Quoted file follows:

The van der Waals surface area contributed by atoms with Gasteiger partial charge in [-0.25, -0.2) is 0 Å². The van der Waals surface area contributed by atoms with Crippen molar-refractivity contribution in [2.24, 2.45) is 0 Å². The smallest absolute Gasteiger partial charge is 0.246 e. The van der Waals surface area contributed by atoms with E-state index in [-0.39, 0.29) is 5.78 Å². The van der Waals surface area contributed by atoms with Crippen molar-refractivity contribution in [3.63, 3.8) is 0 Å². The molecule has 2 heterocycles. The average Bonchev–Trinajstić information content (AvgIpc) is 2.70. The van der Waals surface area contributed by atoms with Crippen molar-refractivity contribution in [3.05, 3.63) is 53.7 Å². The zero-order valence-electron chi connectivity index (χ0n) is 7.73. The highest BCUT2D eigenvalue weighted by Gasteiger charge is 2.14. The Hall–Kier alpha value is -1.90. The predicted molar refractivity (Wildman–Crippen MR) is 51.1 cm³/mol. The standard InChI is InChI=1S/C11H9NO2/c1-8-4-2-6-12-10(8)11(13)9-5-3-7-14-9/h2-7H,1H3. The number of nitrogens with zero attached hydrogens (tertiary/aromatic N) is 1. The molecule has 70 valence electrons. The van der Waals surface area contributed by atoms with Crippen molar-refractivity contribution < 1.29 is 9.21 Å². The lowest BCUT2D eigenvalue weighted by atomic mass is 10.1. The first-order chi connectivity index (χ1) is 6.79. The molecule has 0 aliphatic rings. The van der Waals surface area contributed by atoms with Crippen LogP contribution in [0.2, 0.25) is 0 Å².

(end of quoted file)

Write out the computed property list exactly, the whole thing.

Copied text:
The van der Waals surface area contributed by atoms with Gasteiger partial charge in [-0.25, -0.2) is 0 Å². The van der Waals surface area contributed by atoms with Crippen molar-refractivity contribution in [2.24, 2.45) is 0 Å². The smallest absolute Gasteiger partial charge is 0.246 e. The van der Waals surface area contributed by atoms with E-state index in [-0.39, 0.29) is 5.78 Å². The van der Waals surface area contributed by atoms with Crippen molar-refractivity contribution in [3.63, 3.8) is 0 Å². The molecule has 2 heterocycles. The average Bonchev–Trinajstić information content (AvgIpc) is 2.70. The van der Waals surface area contributed by atoms with Crippen molar-refractivity contribution in [3.05, 3.63) is 53.7 Å². The zero-order valence-electron chi connectivity index (χ0n) is 7.73. The highest BCUT2D eigenvalue weighted by Gasteiger charge is 2.14. The Hall–Kier alpha value is -1.90. The predicted molar refractivity (Wildman–Crippen MR) is 51.1 cm³/mol. The standard InChI is InChI=1S/C11H9NO2/c1-8-4-2-6-12-10(8)11(13)9-5-3-7-14-9/h2-7H,1H3. The number of nitrogens with zero attached hydrogens (tertiary/aromatic N) is 1. The molecule has 70 valence electrons. The van der Waals surface area contributed by atoms with Crippen molar-refractivity contribution < 1.29 is 9.21 Å². The lowest BCUT2D eigenvalue weighted by atomic mass is 10.1. The first-order chi connectivity index (χ1) is 6.79. The molecule has 0 aliphatic rings. The van der Waals surface area contributed by atoms with Crippen LogP contribution in [0.2, 0.25) is 0 Å².